Picture of what you should expect to see below.


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PostPosted: Mon Sep 10, 2018 7:04 pm 
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Now you need to remove what’s left of the paint stripper and dissolving paint so for this I use old worn out wet and dry rubbing down pads that I get from the Poundshop soaked in warm soapy water and simply rub it down and then hose it off. And then any residue left in hard to reach places I get with a Stanley blade.

Once complete you should have a completely clean and paint free frame so before you can apply your primer there are four things that are important with primer to consider:

1) A smooth clean surface, so all the rubbing down and is complete and any contaminants are gone, if you leave old paint, corrosion, dents and deep scratches these will show through and for contaminants like chemicals or grease you can get all sorts of strange effects where the paint just won’t stick to the surface and you get things like fish eye blemishes where the paint just wont go over the contaminant.

2) A good key on the surface you are putting the primer on. I use a fibre pad and simply rub it down, this leaves very fine scratches that the primer will fill but will also key to.

3) The colour, don’t try and put a light paint over a dark primer

4)The thing you are painting should be warm as should the primer, so if like me you paint outside pick a warm day and sit the paint in a bowl of warm water before you use it.

Then you can mask any areas that you don’t want primed like chromed ends as with this frame, the lever braze ons and where the forks crown race goes on.

Now with this frame I said there was a dent and some corrosion of the chromed stay so the dent I will deal with after it’s been primed because it’s an irregular shape and not very deep (I’d been able to take the worst of it out by using a flat punch through the bottle cage hole). For the corroded stay I rubbed it down starting with a low grit paper (80 grit) and then went down to 180 grit via 120 grit to remove the corrosion and the harsh edges of the chrome where it had corroded. I then applied some rust converting chemicals and when it had done it’s job applied a layer of filler primer. Filler primer tends to be yellow and as the name suggest fills, it won’t work miracles so is only good for blemishes where a skim of filler would be too thick.

The pictures below are of the corrosion before being dealt with and the masked areas (after priming, sorry forgot to take the masking photo’s before I’d primed it).

Oh and finally before application remember to shake the can like a Poloroid picture for a good while to make sure it’s properly mixed in the can.


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PostPosted: Mon Sep 10, 2018 7:06 pm 
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When you’ve done all that you should be able to apply your primer and have a fully primed frame as in the 1st picture below.

Painting tubes is a lot more difficult than painting a flat surface like a car panel as you are always trying to avoid paint build up in areas that then lead to runs and these will happen all over the place if you’re not watching what you are doing but also where you have been. I find applying paint to a frame is actually easier with rattle cans than with a gun and hose.

To apply the primer I use the can between 100 and 150mm away from the frame and apply a light coat to the brake and stay bridges, the lugs or tube joins and any braze ons.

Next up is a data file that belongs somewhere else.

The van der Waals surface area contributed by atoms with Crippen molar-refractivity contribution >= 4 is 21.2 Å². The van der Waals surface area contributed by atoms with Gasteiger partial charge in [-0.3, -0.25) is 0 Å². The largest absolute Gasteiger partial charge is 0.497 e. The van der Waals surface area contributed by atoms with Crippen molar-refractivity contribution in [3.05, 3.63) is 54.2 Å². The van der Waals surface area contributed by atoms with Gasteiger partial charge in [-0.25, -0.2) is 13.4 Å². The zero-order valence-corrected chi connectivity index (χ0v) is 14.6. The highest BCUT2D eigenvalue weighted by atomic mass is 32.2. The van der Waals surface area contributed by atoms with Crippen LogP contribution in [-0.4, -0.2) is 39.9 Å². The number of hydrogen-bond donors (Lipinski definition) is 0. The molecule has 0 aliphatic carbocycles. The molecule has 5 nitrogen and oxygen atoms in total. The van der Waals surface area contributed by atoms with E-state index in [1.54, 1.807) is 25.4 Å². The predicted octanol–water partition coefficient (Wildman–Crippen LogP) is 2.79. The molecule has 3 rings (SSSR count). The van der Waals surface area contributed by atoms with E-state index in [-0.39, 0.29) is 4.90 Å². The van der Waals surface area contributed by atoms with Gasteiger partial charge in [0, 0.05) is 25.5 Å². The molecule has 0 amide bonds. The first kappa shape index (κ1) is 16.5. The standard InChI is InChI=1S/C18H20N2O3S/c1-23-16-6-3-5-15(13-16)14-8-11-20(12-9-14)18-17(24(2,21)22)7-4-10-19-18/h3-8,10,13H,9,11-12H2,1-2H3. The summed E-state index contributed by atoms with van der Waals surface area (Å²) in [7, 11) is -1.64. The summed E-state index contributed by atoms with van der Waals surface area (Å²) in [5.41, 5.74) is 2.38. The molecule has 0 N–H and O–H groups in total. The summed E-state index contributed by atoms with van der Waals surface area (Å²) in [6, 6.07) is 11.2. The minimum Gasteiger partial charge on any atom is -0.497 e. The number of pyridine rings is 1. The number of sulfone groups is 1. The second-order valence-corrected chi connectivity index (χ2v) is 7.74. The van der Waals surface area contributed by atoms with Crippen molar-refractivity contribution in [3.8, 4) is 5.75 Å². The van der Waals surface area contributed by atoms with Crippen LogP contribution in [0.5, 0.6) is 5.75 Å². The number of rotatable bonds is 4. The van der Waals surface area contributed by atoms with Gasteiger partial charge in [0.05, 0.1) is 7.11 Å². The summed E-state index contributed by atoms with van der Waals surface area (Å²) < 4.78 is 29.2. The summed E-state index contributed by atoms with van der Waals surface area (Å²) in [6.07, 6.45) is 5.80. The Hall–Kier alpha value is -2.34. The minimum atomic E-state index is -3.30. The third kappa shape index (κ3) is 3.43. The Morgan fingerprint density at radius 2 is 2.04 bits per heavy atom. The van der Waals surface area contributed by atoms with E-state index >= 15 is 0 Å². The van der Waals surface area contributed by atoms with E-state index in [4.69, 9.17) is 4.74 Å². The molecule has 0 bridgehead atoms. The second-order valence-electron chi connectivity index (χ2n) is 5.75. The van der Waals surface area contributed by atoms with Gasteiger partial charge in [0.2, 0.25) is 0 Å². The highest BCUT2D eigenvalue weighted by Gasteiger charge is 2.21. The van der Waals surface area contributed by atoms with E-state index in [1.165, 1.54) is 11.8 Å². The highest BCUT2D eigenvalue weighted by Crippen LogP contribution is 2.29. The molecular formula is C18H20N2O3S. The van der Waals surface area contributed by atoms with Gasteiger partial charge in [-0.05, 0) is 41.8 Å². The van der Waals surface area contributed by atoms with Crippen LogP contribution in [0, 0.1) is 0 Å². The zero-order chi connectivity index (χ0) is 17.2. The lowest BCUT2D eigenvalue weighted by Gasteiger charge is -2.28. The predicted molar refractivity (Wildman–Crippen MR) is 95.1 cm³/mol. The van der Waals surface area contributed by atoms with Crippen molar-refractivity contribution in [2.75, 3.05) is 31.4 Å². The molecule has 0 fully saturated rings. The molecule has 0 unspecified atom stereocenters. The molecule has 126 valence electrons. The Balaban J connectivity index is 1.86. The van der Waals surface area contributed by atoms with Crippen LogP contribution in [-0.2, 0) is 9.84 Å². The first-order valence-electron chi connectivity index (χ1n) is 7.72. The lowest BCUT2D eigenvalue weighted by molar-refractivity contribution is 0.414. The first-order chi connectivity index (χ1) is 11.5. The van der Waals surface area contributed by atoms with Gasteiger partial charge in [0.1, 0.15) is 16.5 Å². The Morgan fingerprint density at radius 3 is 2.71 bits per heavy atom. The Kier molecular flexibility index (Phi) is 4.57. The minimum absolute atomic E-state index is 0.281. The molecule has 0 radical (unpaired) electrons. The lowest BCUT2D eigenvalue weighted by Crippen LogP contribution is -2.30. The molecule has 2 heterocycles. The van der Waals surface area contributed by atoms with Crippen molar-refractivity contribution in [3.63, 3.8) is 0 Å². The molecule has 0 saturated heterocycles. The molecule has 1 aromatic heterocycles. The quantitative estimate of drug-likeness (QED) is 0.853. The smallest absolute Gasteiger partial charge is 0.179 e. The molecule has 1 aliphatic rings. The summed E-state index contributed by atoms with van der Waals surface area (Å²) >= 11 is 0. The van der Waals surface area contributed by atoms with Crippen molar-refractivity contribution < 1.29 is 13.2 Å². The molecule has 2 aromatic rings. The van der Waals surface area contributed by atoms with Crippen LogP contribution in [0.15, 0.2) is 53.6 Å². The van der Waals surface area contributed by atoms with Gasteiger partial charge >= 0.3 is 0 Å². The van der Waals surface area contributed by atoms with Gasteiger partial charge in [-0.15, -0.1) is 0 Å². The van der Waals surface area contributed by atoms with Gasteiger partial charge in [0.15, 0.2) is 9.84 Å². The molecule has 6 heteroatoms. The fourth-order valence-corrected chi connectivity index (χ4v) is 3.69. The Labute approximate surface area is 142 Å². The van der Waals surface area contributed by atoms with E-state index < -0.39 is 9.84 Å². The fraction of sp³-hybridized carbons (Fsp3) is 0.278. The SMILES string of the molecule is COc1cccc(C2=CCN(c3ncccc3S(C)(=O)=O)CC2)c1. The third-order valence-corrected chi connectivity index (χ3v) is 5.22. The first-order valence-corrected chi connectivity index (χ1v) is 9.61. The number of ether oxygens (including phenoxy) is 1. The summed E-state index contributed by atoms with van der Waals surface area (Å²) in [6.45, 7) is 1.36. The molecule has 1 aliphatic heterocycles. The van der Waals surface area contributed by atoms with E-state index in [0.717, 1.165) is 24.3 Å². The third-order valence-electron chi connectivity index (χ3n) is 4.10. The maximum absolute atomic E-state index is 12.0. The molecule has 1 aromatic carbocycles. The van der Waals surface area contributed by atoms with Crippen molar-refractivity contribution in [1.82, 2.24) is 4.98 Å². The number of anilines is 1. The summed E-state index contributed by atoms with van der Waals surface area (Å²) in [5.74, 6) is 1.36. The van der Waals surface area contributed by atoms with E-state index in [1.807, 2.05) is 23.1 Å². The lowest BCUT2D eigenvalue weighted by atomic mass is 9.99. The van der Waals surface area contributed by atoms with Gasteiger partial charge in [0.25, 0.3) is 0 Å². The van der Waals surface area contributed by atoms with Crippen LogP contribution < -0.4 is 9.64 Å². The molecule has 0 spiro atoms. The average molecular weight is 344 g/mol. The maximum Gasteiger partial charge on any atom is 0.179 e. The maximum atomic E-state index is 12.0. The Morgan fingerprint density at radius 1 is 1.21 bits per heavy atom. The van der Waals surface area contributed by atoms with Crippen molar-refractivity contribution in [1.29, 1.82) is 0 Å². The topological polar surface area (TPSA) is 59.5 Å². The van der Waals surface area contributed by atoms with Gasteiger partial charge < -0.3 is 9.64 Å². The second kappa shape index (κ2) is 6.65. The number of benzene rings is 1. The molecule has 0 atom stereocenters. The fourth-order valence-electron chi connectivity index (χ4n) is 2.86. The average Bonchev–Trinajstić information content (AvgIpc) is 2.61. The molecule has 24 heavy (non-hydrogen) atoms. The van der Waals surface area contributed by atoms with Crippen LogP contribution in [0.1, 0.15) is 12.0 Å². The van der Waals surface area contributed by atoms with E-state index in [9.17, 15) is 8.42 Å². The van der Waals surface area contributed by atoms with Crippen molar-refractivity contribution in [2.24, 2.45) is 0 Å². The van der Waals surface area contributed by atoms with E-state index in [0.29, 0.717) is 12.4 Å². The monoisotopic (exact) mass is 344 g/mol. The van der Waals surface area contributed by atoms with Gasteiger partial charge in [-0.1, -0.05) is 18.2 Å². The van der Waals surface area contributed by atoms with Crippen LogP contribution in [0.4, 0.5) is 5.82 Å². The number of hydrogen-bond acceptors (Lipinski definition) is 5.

I then paint the tubes themselves and do this by applying paint along the length of the tube in overlapping stripes around the circumference of the tube so up and down strokes as I walk around the frame.

For the forks I do the opposite in that I paint the tubes first and then paint the crown to stop build up around the crown,

If you’re painting the drop outs in a frame deal with these at the same time as the lugs on the frame and the crown on the forks but make sure you get everywhere as their shapes mean its very easy to miss bits.

This should ensure you don’t miss anything but always always take a good look over, under and around the frame and apply some more in the same way if you need to.

A cup of tea between coats is always a good idea, it keeps you hydrated for the task ahead, reinforces your allegiance to Queen, country and Empire but most importantly means you take a step back and come back for a fresh look before blundering on. In days gone by it would have been a thinking fag but that’s now frowned upon in polite circles, they tell me even racing drivers don’t partake of a crafty Rothmans behind the garages any more, shocking..

The 2nd picture shows the fibre pads used for light rubbing down and before the application of the primer and paint coats. I don’t use them prior to the lacquer coat but that’s not to say you can’t and we’ll get to that later.


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PostPosted: Mon Sep 10, 2018 7:07 pm 
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Earlier I spoke about a dent, with a small dent always put in too much filler, its easier to rub it down than to try and add some more. The down side of course being the dust it generates so once you have rubbed down the filler and are happy with your repair get rid of the dust before going any further

Primer dries pretty quickly but I tend to leave it until the next day before I work on the next coat but in the case of filling you can add the filler within 30 minutes to an hour so that you can work on the dent and any other areas the next day.

You can of course paint or add a 2nd coat of primer after an hour or so but I like each coat to harden by a reasonable amount before applying another coat as modern paints take weeks to really harden properly without an oven which is the biggest issue with the rattle can finish and why it needs to be protected well in the first few weeks and months after completion.